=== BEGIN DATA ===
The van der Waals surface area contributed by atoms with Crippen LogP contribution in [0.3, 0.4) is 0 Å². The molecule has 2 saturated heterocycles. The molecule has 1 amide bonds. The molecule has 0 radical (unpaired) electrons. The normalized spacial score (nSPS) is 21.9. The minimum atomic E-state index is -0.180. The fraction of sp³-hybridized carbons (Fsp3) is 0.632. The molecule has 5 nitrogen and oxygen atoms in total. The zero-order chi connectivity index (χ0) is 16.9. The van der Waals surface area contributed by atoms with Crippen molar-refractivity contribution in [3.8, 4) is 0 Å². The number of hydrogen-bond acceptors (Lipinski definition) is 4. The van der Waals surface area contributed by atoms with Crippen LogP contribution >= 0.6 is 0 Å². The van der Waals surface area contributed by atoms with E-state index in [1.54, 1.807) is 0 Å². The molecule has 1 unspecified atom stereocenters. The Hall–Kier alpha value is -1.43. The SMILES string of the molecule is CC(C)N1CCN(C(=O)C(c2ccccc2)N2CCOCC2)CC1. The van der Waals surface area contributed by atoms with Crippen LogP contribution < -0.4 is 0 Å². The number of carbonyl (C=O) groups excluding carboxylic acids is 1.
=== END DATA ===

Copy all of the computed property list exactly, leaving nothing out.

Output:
The van der Waals surface area contributed by atoms with Crippen LogP contribution in [0.3, 0.4) is 0 Å². The molecule has 2 saturated heterocycles. The molecule has 1 amide bonds. The molecule has 0 radical (unpaired) electrons. The normalized spacial score (nSPS) is 21.9. The minimum atomic E-state index is -0.180. The fraction of sp³-hybridized carbons (Fsp3) is 0.632. The molecule has 5 nitrogen and oxygen atoms in total. The zero-order chi connectivity index (χ0) is 16.9. The van der Waals surface area contributed by atoms with Crippen molar-refractivity contribution in [3.8, 4) is 0 Å². The number of hydrogen-bond acceptors (Lipinski definition) is 4. The van der Waals surface area contributed by atoms with Crippen LogP contribution >= 0.6 is 0 Å². The van der Waals surface area contributed by atoms with E-state index in [1.54, 1.807) is 0 Å². The molecule has 1 unspecified atom stereocenters. The Hall–Kier alpha value is -1.43. The SMILES string of the molecule is CC(C)N1CCN(C(=O)C(c2ccccc2)N2CCOCC2)CC1. The van der Waals surface area contributed by atoms with Crippen LogP contribution < -0.4 is 0 Å². The number of carbonyl (C=O) groups excluding carboxylic acids is 1.